• A progressive prescription drug policy would be one that centered around price regulations and bulk purchasing in order to force down the actual cost of medicine in America (much of which was originally developed with taxpayer R&D money).
In America, many liberals are not fully comfortable with progressivism as defined in these terms. They see the stance as confrontational towards large economic institutions. And, of course, many of these institutions fund campaigns. Political wheels turn round and round but mainly march in step with the almighty dollar.

Is the new stir in political direction – the sizable reaction to the Trump presidency – more grounded in liberal or progressive ideology? Or, is it actually an opposition that believes in an allegiance to both ideals. As time goes on, we might certainly discover that the new backlash is comprised of hybrids who are genuinely Liberal Progressives, holding hope that their tax money can be used for purposes to better society while also demanding their democratic political institutions fall in line. One might see how a transformation from a so-called “snowflake” conception to a strong “blizzard” of opposition could realize solid reform.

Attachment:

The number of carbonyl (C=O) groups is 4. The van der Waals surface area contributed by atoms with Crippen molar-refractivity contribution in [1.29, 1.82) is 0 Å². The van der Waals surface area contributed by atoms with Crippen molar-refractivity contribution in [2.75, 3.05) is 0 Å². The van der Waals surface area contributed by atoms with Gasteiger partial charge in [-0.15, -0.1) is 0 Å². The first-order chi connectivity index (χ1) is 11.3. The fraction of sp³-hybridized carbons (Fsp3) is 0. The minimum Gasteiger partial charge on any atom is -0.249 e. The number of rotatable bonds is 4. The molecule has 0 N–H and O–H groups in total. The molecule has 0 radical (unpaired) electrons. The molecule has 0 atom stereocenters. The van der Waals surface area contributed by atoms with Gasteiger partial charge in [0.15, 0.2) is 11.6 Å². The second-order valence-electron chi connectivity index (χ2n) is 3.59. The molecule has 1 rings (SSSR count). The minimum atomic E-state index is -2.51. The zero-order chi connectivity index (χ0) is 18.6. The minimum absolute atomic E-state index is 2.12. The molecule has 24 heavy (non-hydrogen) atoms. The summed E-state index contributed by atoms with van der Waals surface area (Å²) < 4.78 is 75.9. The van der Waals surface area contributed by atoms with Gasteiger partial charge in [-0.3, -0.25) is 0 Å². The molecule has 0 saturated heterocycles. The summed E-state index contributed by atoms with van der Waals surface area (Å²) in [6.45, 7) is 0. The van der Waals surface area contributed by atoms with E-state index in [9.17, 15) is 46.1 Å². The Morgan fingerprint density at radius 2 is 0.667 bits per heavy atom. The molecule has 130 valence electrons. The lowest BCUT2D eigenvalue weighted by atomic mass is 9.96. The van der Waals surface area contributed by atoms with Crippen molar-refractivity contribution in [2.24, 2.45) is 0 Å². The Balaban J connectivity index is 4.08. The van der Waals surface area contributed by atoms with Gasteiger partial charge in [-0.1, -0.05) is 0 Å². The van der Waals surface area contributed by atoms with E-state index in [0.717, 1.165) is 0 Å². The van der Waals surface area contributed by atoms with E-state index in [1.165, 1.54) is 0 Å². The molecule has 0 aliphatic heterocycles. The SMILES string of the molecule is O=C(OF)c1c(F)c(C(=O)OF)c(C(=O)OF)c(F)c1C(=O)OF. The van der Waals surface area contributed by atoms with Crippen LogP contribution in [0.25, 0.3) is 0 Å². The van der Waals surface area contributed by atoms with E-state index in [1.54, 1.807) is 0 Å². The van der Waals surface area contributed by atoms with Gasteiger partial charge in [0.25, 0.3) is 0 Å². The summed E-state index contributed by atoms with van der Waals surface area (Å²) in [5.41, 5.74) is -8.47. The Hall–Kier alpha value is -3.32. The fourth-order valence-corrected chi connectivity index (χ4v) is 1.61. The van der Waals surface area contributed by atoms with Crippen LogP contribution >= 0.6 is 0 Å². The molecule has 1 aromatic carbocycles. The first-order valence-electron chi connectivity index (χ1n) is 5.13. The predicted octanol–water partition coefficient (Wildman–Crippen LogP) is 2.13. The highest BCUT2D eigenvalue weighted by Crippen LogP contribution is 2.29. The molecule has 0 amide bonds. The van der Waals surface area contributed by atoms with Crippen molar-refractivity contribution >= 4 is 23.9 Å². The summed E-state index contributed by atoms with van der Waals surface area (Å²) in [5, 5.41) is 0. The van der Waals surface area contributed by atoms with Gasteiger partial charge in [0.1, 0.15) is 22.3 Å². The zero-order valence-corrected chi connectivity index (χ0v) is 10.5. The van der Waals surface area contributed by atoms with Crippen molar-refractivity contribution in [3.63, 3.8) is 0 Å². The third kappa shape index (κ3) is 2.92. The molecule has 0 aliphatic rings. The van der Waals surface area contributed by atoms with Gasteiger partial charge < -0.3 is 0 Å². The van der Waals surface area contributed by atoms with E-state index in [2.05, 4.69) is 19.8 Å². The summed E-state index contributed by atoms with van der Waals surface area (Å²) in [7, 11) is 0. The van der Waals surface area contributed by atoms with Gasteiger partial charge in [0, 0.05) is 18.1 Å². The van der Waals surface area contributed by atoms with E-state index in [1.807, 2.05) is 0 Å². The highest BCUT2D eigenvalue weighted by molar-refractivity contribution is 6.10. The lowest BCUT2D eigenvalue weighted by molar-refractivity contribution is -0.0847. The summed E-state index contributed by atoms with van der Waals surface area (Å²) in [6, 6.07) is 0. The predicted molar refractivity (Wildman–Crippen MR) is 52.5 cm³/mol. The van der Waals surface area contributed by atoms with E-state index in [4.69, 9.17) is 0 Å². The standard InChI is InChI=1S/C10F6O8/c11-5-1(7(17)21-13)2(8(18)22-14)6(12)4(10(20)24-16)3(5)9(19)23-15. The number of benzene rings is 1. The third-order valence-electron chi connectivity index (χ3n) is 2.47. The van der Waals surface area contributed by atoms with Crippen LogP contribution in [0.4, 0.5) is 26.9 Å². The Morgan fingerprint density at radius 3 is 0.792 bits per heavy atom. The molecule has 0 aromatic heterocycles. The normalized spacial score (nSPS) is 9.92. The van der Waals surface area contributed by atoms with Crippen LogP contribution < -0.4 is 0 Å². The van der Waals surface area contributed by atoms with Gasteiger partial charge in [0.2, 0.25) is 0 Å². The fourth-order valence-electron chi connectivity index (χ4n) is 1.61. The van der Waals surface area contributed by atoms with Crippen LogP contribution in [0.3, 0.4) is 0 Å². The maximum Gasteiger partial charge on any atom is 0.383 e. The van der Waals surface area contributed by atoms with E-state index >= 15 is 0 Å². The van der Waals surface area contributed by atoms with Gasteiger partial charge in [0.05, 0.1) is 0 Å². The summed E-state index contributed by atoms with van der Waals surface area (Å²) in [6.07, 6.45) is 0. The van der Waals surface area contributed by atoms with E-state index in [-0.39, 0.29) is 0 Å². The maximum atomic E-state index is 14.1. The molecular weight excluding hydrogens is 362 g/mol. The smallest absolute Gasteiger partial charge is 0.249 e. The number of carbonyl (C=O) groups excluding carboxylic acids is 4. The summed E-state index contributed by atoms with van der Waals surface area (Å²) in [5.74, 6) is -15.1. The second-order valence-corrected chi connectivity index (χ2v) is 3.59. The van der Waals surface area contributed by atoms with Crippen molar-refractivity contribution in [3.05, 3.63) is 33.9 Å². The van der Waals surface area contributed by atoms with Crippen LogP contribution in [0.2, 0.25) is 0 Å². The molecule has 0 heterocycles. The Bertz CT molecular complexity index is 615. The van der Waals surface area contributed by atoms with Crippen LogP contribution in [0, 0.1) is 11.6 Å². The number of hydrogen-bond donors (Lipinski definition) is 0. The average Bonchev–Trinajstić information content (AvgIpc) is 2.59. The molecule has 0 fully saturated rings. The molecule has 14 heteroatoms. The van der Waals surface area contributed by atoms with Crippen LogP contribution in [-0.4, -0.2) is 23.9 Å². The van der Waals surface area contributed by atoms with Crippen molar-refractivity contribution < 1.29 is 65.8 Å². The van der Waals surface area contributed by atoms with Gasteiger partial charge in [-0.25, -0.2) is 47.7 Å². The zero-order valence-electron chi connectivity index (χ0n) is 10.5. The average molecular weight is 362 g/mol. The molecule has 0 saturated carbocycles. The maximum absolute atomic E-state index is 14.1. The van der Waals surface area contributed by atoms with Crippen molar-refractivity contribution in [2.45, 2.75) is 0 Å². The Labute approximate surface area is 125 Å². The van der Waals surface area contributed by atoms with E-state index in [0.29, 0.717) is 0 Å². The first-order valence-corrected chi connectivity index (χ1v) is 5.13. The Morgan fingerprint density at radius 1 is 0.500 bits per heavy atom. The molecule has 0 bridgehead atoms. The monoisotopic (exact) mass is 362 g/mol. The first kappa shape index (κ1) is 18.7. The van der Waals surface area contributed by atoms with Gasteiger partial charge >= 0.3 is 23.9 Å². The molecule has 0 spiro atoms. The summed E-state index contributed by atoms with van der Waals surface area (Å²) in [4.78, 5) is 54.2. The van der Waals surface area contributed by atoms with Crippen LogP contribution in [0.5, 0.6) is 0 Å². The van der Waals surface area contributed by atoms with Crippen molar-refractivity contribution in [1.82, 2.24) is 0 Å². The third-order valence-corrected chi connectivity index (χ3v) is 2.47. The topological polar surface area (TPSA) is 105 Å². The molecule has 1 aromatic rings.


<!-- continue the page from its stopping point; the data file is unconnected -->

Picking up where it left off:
This kind of power seems to require more than support from a Democratic Party. Liberal columnist Clarence Page said "The greatest triumph that conservatives ever achieved is to make liberals embarrassed to call themselves 'liberal.'"

Linda Hirshman of The New Republic explains Page's comment …

“Why was this such a coup? Because the L word--unlike 'progressive' or 'populist' or other substitutes--is a place holder not just for a political movement but for a political philosophy. For more than three centuries liberalism has meant the belief in increased sharing of social goods. Over time, the goods have changed, but the underlying dynamic has remained the same. By disassociating themselves from the name, the Democrats are also abandoning the big organizing principle for which it stands.

“The scary thing about the rejection of the evolved liberalism is that it is exactly that movement, complete with its morality of collective action, the Democrats need.”

(Linda Hirshman. “Naming Names.” The New Republic. September 10, 2007.)

For the anti-Trump movement to succeed, open minds must prevail, and those involved must recognize that implementing their ideals requires weighing all possible solutions for needed change. Most importantly, involvement requires putting these changes in action.

How can progressives and liberals meld a strong solidarity that guarantees this animation? Protest is effective in drawing attention to problems; however, movements based solely upon resistance – defiance void of solution – are normally short-lived. Have we reached a time of unparalleled energy strong enough to cause a truly positive transformation? I think it depends on identity – an integrity that has its roots in the past and its strong, new branches reaching into a better future.

 

Post a Comment